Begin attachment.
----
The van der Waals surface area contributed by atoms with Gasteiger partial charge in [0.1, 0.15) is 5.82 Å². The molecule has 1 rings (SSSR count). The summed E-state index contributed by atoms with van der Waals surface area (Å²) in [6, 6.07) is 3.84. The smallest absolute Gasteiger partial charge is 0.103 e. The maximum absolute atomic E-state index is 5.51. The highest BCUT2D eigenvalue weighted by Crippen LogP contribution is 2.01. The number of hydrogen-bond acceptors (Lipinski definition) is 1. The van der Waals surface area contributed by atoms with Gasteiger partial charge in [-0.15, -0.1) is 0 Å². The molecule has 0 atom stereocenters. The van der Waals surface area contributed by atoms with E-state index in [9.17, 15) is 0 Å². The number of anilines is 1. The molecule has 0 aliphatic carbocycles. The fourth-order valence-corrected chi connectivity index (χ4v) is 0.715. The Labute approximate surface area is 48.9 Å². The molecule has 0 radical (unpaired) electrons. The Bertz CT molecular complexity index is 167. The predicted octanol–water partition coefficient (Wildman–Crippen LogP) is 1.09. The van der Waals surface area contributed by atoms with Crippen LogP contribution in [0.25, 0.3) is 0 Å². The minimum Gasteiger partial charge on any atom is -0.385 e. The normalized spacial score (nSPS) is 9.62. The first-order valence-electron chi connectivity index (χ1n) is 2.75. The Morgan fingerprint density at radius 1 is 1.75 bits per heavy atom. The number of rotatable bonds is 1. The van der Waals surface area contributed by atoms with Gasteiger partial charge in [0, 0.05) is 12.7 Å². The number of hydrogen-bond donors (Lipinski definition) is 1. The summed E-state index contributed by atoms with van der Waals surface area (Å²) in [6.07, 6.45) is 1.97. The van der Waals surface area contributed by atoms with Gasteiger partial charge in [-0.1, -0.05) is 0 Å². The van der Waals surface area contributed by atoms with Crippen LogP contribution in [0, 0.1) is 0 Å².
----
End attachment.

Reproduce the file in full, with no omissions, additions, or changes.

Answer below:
The van der Waals surface area contributed by atoms with Gasteiger partial charge in [0.1, 0.15) is 5.82 Å². The molecule has 1 rings (SSSR count). The summed E-state index contributed by atoms with van der Waals surface area (Å²) in [6, 6.07) is 3.84. The smallest absolute Gasteiger partial charge is 0.103 e. The maximum absolute atomic E-state index is 5.51. The highest BCUT2D eigenvalue weighted by Crippen LogP contribution is 2.01. The number of hydrogen-bond acceptors (Lipinski definition) is 1. The van der Waals surface area contributed by atoms with Gasteiger partial charge in [-0.15, -0.1) is 0 Å². The molecule has 0 atom stereocenters. The van der Waals surface area contributed by atoms with E-state index in [9.17, 15) is 0 Å². The number of anilines is 1. The molecule has 0 aliphatic carbocycles. The fourth-order valence-corrected chi connectivity index (χ4v) is 0.715. The Labute approximate surface area is 48.9 Å². The molecule has 0 radical (unpaired) electrons. The Bertz CT molecular complexity index is 167. The predicted octanol–water partition coefficient (Wildman–Crippen LogP) is 1.09. The van der Waals surface area contributed by atoms with Crippen LogP contribution in [0.25, 0.3) is 0 Å². The minimum Gasteiger partial charge on any atom is -0.385 e. The normalized spacial score (nSPS) is 9.62. The first-order valence-electron chi connectivity index (χ1n) is 2.75. The Morgan fingerprint density at radius 1 is 1.75 bits per heavy atom. The number of rotatable bonds is 1. The van der Waals surface area contributed by atoms with Gasteiger partial charge in [0, 0.05) is 12.7 Å². The number of hydrogen-bond donors (Lipinski definition) is 1. The summed E-state index contributed by atoms with van der Waals surface area (Å²) in [6.07, 6.45) is 1.97. The van der Waals surface area contributed by atoms with Gasteiger partial charge in [-0.1, -0.05) is 0 Å². The van der Waals surface area contributed by atoms with Crippen LogP contribution in [0, 0.1) is 0 Å².